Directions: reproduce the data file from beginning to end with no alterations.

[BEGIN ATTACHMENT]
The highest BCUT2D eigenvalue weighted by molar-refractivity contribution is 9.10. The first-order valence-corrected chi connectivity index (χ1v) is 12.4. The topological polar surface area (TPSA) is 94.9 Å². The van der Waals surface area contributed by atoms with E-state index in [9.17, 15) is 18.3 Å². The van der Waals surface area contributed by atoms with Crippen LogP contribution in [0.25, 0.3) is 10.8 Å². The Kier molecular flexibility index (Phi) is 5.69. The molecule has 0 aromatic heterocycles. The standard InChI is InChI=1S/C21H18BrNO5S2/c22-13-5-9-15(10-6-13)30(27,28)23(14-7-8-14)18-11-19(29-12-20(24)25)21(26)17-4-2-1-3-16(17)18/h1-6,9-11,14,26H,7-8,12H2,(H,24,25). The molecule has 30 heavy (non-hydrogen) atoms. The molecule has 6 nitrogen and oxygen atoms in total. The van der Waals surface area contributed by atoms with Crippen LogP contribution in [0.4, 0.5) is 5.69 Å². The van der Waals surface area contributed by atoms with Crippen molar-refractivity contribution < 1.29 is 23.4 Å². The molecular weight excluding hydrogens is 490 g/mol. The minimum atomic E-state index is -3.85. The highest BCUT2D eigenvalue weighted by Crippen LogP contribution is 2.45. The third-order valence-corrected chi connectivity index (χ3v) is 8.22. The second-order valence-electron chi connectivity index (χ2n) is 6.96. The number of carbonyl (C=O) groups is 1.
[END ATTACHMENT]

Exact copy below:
The highest BCUT2D eigenvalue weighted by molar-refractivity contribution is 9.10. The first-order valence-corrected chi connectivity index (χ1v) is 12.4. The topological polar surface area (TPSA) is 94.9 Å². The van der Waals surface area contributed by atoms with E-state index in [9.17, 15) is 18.3 Å². The van der Waals surface area contributed by atoms with Crippen LogP contribution in [0.25, 0.3) is 10.8 Å². The Kier molecular flexibility index (Phi) is 5.69. The molecule has 0 aromatic heterocycles. The standard InChI is InChI=1S/C21H18BrNO5S2/c22-13-5-9-15(10-6-13)30(27,28)23(14-7-8-14)18-11-19(29-12-20(24)25)21(26)17-4-2-1-3-16(17)18/h1-6,9-11,14,26H,7-8,12H2,(H,24,25). The molecule has 30 heavy (non-hydrogen) atoms. The molecule has 6 nitrogen and oxygen atoms in total. The van der Waals surface area contributed by atoms with Crippen LogP contribution in [0.4, 0.5) is 5.69 Å². The van der Waals surface area contributed by atoms with Crippen molar-refractivity contribution < 1.29 is 23.4 Å². The molecular weight excluding hydrogens is 490 g/mol. The minimum atomic E-state index is -3.85. The highest BCUT2D eigenvalue weighted by Crippen LogP contribution is 2.45. The third-order valence-corrected chi connectivity index (χ3v) is 8.22. The second-order valence-electron chi connectivity index (χ2n) is 6.96. The number of carbonyl (C=O) groups is 1.